Tiny Tech Tips: Finding The Perfect Headphones : All Songs Considered Finding the right pair of headphones is a pain. Having engineered more than 400 of our Tiny Desk Concerts, NPR's Josh Rogosin knows audio — and he's here to help.
NPR logo Tiny Tech Tips: Finding The Perfect Headphones

Tiny Tech Tips: Finding The Perfect Headphones

NPR Music has compiled a list of great headphones at different price points — covering everything from casual listening to professional mixing and mastering. Deborah Lee/NPR hide caption

toggle caption
Deborah Lee/NPR

NPR Music has compiled a list of great headphones at different price points — covering everything from casual listening to professional mixing and mastering.

Deborah Lee/NPR

I've been an audio engineer ever since I started recording my own songs on a Tascam 424 Portastudio. That was in 1990. Since then, I've mixed for theater, public radio and have produced the audio for over 400 Tiny Desk Concerts at NPR. Recording and mixing every genre of music at the Tiny Desk is a dream — from jazz to folk to hip-hop to whatever Superorganism is, I love capturing and mixing live music at Bob Boilen's desk. Because of my job, I'm constantly asked: "What's the best pair of headphones?" Like on Jeopardy!, my answer usually comes in the form of a question, or two: What are you using them for? And how much money can you spend?

I have an obsession with headphones and I like them all: in-ear, on-ear, closed-ear, open-ear, Bluetooth, noise-canceling. After I record a band and transfer all the audio files to Pro Tools, I have to make sure the audio mix translates everywhere. Because of this, I end up doing quality control with many different kinds of headphones, earbuds and speakers in order to simulate a wide array of listening scenarios.

Headphones might be the most important device I use — there's no way to know how a mix really sounds without a good pair. So, I've compiled this list of solid headphones at different price points, covering everything from casual listening to professional mixing and mastering.

For Recording

If you're recording your music or acting as an engineer for someone else, closed-ear headphones are great. This style completely covers the ear and is ideal for blocking out the world around you. It's best to record with closed-ear headphones so you can hear exactly what you're capturing without any external distractions. They're also great for avoiding headphone bleed, meaning someone next to you won't hear what you're listening to. (Headphone bleed can also cause feedback, so it's best to use a closed pair when recording yourself.) My go-to pair is the beyerdynamic DT 770 ($150) studio headphones. For a more portable option, I use the custom-molded Ultimate Ears reference ($1,000) in-ear monitors. They do a great job of sound isolation, but they can feel invasive until you get used to them. They're also very expensive.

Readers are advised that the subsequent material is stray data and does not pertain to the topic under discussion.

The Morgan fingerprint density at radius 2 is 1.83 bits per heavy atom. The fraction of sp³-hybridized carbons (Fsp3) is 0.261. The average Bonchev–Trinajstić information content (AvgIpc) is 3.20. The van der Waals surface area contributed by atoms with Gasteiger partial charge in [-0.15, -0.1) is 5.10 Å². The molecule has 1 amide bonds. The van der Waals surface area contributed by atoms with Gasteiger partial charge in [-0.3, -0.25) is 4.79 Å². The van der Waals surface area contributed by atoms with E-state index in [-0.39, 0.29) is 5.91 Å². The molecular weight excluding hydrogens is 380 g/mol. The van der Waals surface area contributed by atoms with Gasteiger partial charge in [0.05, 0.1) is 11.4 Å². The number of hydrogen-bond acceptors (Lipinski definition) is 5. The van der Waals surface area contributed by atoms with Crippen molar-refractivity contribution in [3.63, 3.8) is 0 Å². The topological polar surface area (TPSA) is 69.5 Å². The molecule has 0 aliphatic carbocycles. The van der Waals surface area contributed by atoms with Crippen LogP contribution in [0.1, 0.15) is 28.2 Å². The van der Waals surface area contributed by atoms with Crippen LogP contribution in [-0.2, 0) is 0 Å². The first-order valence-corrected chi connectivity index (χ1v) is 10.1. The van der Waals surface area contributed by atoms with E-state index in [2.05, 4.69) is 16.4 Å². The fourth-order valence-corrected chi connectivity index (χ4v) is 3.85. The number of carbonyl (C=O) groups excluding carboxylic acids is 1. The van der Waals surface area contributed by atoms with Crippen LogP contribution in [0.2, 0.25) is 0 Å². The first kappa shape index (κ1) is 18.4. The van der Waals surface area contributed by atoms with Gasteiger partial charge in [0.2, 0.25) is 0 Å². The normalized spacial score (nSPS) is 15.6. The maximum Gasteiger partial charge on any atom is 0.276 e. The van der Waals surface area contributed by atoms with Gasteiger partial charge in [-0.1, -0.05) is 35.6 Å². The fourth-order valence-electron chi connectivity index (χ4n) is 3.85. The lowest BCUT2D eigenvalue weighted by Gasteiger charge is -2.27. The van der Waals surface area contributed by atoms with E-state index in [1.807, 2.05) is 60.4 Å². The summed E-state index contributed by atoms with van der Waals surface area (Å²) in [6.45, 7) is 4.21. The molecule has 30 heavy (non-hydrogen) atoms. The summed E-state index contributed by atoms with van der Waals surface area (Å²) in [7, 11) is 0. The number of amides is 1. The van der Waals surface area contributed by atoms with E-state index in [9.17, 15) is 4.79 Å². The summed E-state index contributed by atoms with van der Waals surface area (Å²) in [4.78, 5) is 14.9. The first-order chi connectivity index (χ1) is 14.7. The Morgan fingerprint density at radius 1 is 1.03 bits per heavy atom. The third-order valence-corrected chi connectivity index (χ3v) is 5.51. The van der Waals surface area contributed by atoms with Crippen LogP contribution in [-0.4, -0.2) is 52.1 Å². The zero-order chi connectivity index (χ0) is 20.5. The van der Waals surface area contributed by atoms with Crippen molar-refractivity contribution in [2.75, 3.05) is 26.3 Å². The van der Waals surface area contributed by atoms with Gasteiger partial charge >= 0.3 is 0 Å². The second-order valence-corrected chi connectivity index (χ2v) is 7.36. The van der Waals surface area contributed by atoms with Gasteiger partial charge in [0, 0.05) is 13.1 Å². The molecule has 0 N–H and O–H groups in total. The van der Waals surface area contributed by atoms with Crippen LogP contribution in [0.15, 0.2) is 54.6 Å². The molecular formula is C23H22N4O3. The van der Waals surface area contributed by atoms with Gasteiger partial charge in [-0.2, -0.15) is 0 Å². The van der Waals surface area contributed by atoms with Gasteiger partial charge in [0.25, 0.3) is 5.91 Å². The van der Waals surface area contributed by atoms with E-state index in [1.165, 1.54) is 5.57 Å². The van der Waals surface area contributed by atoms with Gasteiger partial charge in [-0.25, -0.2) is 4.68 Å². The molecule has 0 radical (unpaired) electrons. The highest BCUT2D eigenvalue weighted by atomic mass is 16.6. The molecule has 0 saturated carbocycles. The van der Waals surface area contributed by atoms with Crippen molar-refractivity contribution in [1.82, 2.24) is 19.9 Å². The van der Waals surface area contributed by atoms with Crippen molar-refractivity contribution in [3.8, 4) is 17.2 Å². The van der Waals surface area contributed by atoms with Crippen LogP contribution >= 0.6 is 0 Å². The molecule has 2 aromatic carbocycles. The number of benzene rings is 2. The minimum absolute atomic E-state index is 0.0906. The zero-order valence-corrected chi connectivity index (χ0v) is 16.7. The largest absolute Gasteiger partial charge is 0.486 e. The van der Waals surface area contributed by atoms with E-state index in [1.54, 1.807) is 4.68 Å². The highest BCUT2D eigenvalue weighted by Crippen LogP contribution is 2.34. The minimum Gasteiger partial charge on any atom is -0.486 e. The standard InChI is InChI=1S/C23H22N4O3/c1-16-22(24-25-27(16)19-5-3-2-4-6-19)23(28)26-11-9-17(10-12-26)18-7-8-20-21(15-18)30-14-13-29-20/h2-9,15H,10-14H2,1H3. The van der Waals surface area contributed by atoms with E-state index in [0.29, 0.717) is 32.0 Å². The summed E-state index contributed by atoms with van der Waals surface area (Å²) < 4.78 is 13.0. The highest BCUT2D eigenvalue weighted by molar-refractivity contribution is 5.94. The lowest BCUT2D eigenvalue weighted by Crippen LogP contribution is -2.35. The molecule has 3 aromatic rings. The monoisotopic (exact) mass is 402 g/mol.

Another option is the Shure SE215s ($100) — these in-ear buds aren't custom-molded, but are a fraction of the cost.

For Everyday Use (and Mixing)

I adore the sound of open-ear headphones. They allow sound to leak out, and as a result, give a sense of space that allows the music to breathe, with its low end reproduced very naturally. The downside is that audio can be heard by someone sitting close by, especially at moderate-to-loud volumes. And of course, the inverse is true, too — you'll hear everything going on around you, making them less than ideal for a noisy commute or a flight. The best bang for my buck — and reasonably priced — is the open-ear Porta Pro ($50), from Koss. They look (very) retro, but sound great. Also, with a design straight out of the '60s, is Grado's SR325e ($300). (The company's website claims "The genuine top-grain leather padded head-strap is Brylcreem resistant.") I've used these to mix many Tiny Desk Concerts. I also have Grado's entry-level SR60e ($80), which sound awesome for the price.